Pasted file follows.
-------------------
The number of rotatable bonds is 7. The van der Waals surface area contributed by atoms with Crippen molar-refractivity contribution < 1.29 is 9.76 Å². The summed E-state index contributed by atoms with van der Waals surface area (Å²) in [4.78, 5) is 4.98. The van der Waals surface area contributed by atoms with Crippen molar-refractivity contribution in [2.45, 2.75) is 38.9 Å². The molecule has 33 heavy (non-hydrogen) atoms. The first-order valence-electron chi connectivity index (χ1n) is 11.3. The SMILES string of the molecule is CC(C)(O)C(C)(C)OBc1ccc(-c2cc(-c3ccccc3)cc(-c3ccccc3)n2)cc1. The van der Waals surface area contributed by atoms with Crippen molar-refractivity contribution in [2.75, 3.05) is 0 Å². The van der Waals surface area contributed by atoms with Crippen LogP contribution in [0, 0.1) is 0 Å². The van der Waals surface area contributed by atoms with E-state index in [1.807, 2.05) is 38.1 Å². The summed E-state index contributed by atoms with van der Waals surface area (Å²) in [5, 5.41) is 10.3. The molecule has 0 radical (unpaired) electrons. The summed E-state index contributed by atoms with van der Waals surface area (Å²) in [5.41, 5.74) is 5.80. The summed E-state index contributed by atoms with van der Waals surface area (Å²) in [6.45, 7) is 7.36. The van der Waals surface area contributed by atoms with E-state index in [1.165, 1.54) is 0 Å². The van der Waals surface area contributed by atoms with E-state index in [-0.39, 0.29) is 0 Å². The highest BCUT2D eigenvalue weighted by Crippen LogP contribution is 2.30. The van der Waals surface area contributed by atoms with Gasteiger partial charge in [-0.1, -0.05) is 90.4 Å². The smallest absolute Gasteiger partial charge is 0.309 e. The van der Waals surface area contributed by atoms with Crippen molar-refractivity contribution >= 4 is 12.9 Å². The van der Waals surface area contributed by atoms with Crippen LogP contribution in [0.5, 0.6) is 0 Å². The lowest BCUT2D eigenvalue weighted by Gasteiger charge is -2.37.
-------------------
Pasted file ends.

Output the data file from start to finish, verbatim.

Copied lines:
The number of rotatable bonds is 7. The van der Waals surface area contributed by atoms with Crippen molar-refractivity contribution < 1.29 is 9.76 Å². The summed E-state index contributed by atoms with van der Waals surface area (Å²) in [4.78, 5) is 4.98. The van der Waals surface area contributed by atoms with Crippen molar-refractivity contribution in [2.45, 2.75) is 38.9 Å². The molecule has 33 heavy (non-hydrogen) atoms. The first-order valence-electron chi connectivity index (χ1n) is 11.3. The SMILES string of the molecule is CC(C)(O)C(C)(C)OBc1ccc(-c2cc(-c3ccccc3)cc(-c3ccccc3)n2)cc1. The van der Waals surface area contributed by atoms with Crippen molar-refractivity contribution in [2.75, 3.05) is 0 Å². The van der Waals surface area contributed by atoms with Crippen LogP contribution in [0, 0.1) is 0 Å². The van der Waals surface area contributed by atoms with E-state index in [1.807, 2.05) is 38.1 Å². The summed E-state index contributed by atoms with van der Waals surface area (Å²) in [5, 5.41) is 10.3. The molecule has 0 radical (unpaired) electrons. The summed E-state index contributed by atoms with van der Waals surface area (Å²) in [5.41, 5.74) is 5.80. The summed E-state index contributed by atoms with van der Waals surface area (Å²) in [6.45, 7) is 7.36. The van der Waals surface area contributed by atoms with E-state index in [1.165, 1.54) is 0 Å². The van der Waals surface area contributed by atoms with E-state index in [-0.39, 0.29) is 0 Å². The highest BCUT2D eigenvalue weighted by Crippen LogP contribution is 2.30. The van der Waals surface area contributed by atoms with Gasteiger partial charge in [-0.1, -0.05) is 90.4 Å². The smallest absolute Gasteiger partial charge is 0.309 e. The van der Waals surface area contributed by atoms with Crippen molar-refractivity contribution >= 4 is 12.9 Å². The van der Waals surface area contributed by atoms with Crippen LogP contribution in [0.5, 0.6) is 0 Å². The lowest BCUT2D eigenvalue weighted by Gasteiger charge is -2.37.